This is old-hat for most Hadoop veterans, but I’ve been meaning to note it on the blog for a while, for anyone who’s first encounter with Hadoop is Oracle’s BigDataLite VM.
Most people looking to bring external data into Hadoop, do so through flat-file exports that they then import into HDFS, using the “hadoop fs” command-line tool or Hue, the web-based developer tool in BigDataLite, Cloudera CDH, Hortonworks and so on. They then often create Hive tables over them, either creating them from the Hive / Beeswax shell or through Hue, which can create a table for you out of a file you upload from your browser. ODI, through the ODI Application Adapter for Hadoop, also gives you a knowledge module (IKM File to Hive) that’s used in the ODI demos also on BigDataLite to load data into Hive tables, from an Apache Avro-format log file.
What a lot of people don’t know who’re new to Hadoop, is that you can skip the “dump to file” step completely, and load data straight into HDFS direct from the Oracle database, without an intermediate file export step. The tool you use for this comes as part of the Cloudera CDH4 Hadoop distribution that’s on BigDataLite, and it’s called “Sqoop”.
“Sqoop”, short for “SQL to Hadoop”, gives you the ability to do the following Oracle data transfer tasks amongst other ones:
- Import whole tables, or whole schemas, from Oracle and other relational databases into Hadoop’s file system, HDFS
- Export data from HDFS back out to these databases - with the export and import being performed through MapReduce jobs
- Import using an arbitrary SQL SELECT statement, rather than grabbing whole tables
- Perform incremental loads, specifying a key column to determine what to exclude
- Load directly into Hive tables, creating HDFS files in the background and the Hive metadata automatically
Documentation for Sqoop as shipped with CDH4 can be found on the Cloudera website here, and there are even optimisations and plugins for databases such as Oracle to enable faster, direct loads - for example OraOOP.
Normally, you’d need to download and install JDBC drivers for sqoop before you can use it, but BigDataLite comes with the required Oracle JDBC drivers, so let’s just have a play around and see some examples of Sqoop in action. I’ll start by importing the ACTIVITY table from the MOVIEDEMO schema that comes with the Oracle 12c database also on BigDataLite (make sure the database is running, first though):
[oracle@bigdatalite ~]$ sqoop import --connect jdbc:oracle:thin:@localhost:1521/orcl --username MOVIEDEMO --password welcome1 --table ACTIVITY
You should then see sqoop process your command in its console output, and then run the MapReduce jobs to bring in the data via the Oracle JDBC driver:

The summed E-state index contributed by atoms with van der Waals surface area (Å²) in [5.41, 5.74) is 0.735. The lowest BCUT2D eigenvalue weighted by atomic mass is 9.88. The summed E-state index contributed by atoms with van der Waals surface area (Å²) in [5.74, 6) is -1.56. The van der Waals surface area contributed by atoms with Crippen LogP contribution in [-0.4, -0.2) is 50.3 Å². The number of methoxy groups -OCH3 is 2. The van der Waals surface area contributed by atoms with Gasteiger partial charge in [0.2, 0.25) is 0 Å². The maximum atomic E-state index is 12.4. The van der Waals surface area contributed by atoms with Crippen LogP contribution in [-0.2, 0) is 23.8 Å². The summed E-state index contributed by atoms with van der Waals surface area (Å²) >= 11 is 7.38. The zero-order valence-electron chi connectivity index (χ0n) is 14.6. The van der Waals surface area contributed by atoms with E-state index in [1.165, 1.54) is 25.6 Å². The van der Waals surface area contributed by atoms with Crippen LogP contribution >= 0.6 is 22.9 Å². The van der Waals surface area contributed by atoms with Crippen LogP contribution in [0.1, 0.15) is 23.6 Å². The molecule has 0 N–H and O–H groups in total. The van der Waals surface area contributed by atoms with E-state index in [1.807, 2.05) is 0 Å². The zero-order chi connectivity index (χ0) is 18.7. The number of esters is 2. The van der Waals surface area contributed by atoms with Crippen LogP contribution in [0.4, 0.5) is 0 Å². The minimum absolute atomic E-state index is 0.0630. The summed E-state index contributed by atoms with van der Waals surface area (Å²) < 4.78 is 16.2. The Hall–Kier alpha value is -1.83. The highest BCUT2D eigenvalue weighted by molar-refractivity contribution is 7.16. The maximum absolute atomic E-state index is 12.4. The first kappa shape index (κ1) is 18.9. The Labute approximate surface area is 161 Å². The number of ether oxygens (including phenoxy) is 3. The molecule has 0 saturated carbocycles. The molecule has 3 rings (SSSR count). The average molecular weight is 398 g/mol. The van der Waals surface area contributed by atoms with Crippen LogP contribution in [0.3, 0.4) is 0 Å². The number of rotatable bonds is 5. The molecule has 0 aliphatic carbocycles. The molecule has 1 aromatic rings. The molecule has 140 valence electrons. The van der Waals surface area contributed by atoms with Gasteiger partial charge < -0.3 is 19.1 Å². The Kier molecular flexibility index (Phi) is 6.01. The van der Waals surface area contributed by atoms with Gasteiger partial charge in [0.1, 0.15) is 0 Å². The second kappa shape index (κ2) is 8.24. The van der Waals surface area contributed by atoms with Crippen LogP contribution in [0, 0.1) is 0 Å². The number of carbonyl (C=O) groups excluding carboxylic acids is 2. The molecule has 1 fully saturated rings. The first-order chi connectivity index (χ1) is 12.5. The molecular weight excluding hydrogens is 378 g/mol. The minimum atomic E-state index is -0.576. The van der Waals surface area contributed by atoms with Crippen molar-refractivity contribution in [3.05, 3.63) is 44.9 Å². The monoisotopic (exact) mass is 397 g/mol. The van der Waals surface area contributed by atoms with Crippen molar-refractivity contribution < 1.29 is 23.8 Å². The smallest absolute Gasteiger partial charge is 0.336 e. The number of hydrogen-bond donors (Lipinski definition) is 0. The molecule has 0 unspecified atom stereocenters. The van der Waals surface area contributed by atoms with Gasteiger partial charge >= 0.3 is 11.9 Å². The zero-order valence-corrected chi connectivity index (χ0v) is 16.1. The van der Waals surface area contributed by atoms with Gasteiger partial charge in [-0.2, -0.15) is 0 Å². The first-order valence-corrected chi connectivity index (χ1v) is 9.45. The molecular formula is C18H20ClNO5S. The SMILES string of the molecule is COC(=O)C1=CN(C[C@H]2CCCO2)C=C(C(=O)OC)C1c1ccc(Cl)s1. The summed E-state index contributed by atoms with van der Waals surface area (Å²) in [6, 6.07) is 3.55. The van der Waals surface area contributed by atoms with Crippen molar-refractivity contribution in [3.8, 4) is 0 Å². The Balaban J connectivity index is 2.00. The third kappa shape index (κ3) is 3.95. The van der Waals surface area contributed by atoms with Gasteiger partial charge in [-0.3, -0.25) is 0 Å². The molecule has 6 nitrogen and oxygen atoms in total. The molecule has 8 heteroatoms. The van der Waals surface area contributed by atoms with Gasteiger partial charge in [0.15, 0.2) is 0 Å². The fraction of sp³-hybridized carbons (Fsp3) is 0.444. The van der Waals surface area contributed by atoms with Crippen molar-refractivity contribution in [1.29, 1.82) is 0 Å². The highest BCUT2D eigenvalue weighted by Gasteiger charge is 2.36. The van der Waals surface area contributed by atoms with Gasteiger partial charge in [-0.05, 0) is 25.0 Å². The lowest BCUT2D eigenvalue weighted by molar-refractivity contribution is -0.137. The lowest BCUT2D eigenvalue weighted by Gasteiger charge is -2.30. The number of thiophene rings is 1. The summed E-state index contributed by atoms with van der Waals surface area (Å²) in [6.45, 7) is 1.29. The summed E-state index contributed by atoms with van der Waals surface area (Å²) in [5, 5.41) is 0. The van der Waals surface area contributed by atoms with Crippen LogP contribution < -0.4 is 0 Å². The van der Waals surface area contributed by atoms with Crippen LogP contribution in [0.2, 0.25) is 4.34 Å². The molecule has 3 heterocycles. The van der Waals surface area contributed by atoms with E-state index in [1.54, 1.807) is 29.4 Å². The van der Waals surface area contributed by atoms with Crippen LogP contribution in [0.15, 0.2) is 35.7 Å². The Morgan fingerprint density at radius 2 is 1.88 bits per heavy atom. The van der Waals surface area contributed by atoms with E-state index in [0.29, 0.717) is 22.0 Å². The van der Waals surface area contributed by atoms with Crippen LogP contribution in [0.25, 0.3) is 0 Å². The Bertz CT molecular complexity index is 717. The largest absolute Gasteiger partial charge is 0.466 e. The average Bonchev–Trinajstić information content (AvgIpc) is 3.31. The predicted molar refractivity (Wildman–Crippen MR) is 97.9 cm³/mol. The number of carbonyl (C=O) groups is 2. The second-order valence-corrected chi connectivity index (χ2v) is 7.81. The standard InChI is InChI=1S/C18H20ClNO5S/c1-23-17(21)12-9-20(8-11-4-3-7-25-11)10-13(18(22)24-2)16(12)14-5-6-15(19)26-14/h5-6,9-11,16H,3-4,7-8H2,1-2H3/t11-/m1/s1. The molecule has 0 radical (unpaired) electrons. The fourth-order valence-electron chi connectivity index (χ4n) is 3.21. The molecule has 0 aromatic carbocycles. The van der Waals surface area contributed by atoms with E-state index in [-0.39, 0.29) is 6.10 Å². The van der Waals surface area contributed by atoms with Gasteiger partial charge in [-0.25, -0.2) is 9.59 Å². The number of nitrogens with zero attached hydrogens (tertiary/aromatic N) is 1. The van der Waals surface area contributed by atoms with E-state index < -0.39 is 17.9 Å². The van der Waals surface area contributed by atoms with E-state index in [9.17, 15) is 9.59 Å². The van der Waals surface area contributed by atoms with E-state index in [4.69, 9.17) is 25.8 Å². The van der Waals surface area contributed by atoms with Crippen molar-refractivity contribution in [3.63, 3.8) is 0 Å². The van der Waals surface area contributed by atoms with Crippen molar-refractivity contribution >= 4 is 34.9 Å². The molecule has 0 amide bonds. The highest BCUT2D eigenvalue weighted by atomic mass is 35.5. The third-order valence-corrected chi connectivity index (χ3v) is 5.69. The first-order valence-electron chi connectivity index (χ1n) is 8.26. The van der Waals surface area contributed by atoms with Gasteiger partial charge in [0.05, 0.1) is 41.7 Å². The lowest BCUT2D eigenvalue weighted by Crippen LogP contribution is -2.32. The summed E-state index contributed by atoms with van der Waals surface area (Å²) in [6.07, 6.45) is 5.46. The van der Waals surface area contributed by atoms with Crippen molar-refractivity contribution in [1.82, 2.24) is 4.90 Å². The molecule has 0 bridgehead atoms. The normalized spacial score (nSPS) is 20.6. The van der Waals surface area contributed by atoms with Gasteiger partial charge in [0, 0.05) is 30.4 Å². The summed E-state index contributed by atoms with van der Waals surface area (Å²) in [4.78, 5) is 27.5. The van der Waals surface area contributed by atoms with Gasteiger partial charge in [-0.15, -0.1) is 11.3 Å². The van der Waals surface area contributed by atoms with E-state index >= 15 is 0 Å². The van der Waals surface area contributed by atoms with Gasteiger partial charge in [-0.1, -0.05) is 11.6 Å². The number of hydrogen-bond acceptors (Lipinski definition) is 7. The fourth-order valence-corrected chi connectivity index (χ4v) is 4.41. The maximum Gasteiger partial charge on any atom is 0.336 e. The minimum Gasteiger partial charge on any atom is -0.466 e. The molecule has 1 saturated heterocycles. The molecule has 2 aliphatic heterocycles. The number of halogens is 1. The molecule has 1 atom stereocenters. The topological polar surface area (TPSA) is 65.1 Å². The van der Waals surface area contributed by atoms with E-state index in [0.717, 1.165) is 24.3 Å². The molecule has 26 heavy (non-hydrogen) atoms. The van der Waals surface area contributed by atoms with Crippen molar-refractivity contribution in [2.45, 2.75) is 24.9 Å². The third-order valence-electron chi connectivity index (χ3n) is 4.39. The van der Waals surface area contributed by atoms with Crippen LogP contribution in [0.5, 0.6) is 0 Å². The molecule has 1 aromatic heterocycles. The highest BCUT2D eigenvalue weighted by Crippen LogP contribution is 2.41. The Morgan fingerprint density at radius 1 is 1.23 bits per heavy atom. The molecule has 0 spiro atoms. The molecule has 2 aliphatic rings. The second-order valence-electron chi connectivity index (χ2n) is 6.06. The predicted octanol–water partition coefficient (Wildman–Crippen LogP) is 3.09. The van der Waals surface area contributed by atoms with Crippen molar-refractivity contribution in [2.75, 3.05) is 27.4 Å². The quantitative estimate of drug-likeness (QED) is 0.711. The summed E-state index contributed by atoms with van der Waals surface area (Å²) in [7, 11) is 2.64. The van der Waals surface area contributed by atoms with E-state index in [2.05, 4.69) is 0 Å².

14/03/21 18:21:36 INFO sqoop.Sqoop: Running Sqoop version: 1.4.3-cdh4.5.0 14/03/21 18:21:36 WARN tool.BaseSqoopTool: Setting your password on the command-line is insecure. Consider using -P instead. 14/03/21 18:21:37 INFO manager.SqlManager: Using default fetchSize of 1000 14/03/21 18:21:37 INFO tool.CodeGenTool: Beginning code generation 14/03/21 18:21:38 INFO manager.OracleManager: Time zone has been set to GMT 14/03/21 18:21:38 INFO manager.SqlManager: Executing SQL statement: SELECT t.* FROM ACTIVITY t WHERE 1=0 14/03/21 18:21:38 INFO orm.CompilationManager: HADOOP_MAPRED_HOME is /usr/lib/hadoop-0.20-mapreduce 14/03/21 18:21:38 INFO orm.CompilationManager: Found hadoop core jar at: /usr/lib/hadoop-0.20-mapreduce/hadoop-core.jar Note: /tmp/sqoop-oracle/compile/b4949ed7f3e826839679143f5c8e23c1/ACTIVITY.java uses or overrides a deprecated API. Note: Recompile with -Xlint:deprecation for details. 14/03/21 18:21:41 INFO orm.CompilationManager: Writing jar file: /tmp/sqoop-oracle/compile/b4949ed7f3e826839679143f5c8e23c1/ACTIVITY.jar 14/03/21 18:21:41 INFO manager.OracleManager: Time zone has been set to GMT 14/03/21 18:21:41 INFO manager.OracleManager: Time zone has been set to GMT 14/03/21 18:21:42 INFO mapreduce.ImportJobBase: Beginning import of ACTIVITY 14/03/21 18:21:42 INFO manager.OracleManager: Time zone has been set to GMT 14/03/21 18:21:44 WARN mapred.JobClient: Use GenericOptionsParser for parsing the arguments. Applications should implement Tool for the same. 14/03/21 18:21:45 INFO db.DataDrivenDBInputFormat: BoundingValsQuery: SELECT MIN(ACTIVITY_ID), MAX(ACTIVITY_ID) FROM ACTIVITY 14/03/21 18:21:45 INFO mapred.JobClient: Running job: job_201403111406_0015 14/03/21 18:21:47 INFO mapred.JobClient: map 0% reduce 0% 14/03/21 18:22:19 INFO mapred.JobClient: map 25% reduce 0% 14/03/21 18:22:27 INFO mapred.JobClient: map 50% reduce 0% 14/03/21 18:22:29 INFO mapred.JobClient: map 75% reduce 0% 14/03/21 18:22:37 INFO mapred.JobClient: map 100% reduce 0% ... 14/03/21 18:22:39 INFO mapred.JobClient: Map input records=11 14/03/21 18:22:39 INFO mapred.JobClient: Map output records=11 14/03/21 18:22:39 INFO mapred.JobClient: Input split bytes=464 14/03/21 18:22:39 INFO mapred.JobClient: Spilled Records=0 14/03/21 18:22:39 INFO mapred.JobClient: CPU time spent (ms)=3430 14/03/21 18:22:39 INFO mapred.JobClient: Physical memory (bytes) snapshot=506802176 14/03/21 18:22:39 INFO mapred.JobClient: Virtual memory (bytes) snapshot=2714157056 14/03/21 18:22:39 INFO mapred.JobClient: Total committed heap usage (bytes)=506724352 14/03/21 18:22:39 INFO mapreduce.ImportJobBase: Transferred 103 bytes in 56.4649 seconds (1.8241 bytes/sec) 14/03/21 18:22:39 INFO mapreduce.ImportJobBase: Retrieved 11 records.